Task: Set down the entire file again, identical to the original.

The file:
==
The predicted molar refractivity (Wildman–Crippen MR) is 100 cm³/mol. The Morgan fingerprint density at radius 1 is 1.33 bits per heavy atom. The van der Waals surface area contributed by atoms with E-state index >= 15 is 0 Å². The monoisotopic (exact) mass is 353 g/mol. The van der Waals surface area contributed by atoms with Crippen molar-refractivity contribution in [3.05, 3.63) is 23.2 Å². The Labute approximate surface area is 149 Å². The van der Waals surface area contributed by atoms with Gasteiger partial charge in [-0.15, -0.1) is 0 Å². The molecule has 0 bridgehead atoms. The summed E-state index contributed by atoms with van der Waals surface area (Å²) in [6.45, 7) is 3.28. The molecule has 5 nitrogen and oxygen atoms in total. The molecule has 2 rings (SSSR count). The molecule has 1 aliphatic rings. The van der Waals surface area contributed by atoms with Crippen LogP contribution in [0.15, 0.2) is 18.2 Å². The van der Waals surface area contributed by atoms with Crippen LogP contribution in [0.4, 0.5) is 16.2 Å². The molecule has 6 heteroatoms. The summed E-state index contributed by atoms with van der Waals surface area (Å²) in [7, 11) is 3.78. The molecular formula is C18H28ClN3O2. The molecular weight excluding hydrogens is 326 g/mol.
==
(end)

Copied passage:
The predicted molar refractivity (Wildman–Crippen MR) is 100 cm³/mol. The Morgan fingerprint density at radius 1 is 1.33 bits per heavy atom. The van der Waals surface area contributed by atoms with E-state index >= 15 is 0 Å². The monoisotopic (exact) mass is 353 g/mol. The van der Waals surface area contributed by atoms with Crippen molar-refractivity contribution in [3.05, 3.63) is 23.2 Å². The Labute approximate surface area is 149 Å². The van der Waals surface area contributed by atoms with Gasteiger partial charge in [-0.15, -0.1) is 0 Å². The molecule has 0 bridgehead atoms. The summed E-state index contributed by atoms with van der Waals surface area (Å²) in [6.45, 7) is 3.28. The molecule has 5 nitrogen and oxygen atoms in total. The molecule has 2 rings (SSSR count). The molecule has 1 aliphatic rings. The van der Waals surface area contributed by atoms with Crippen LogP contribution in [0.15, 0.2) is 18.2 Å². The van der Waals surface area contributed by atoms with Crippen LogP contribution in [0.4, 0.5) is 16.2 Å². The molecule has 6 heteroatoms. The summed E-state index contributed by atoms with van der Waals surface area (Å²) in [7, 11) is 3.78. The molecular formula is C18H28ClN3O2. The molecular weight excluding hydrogens is 326 g/mol.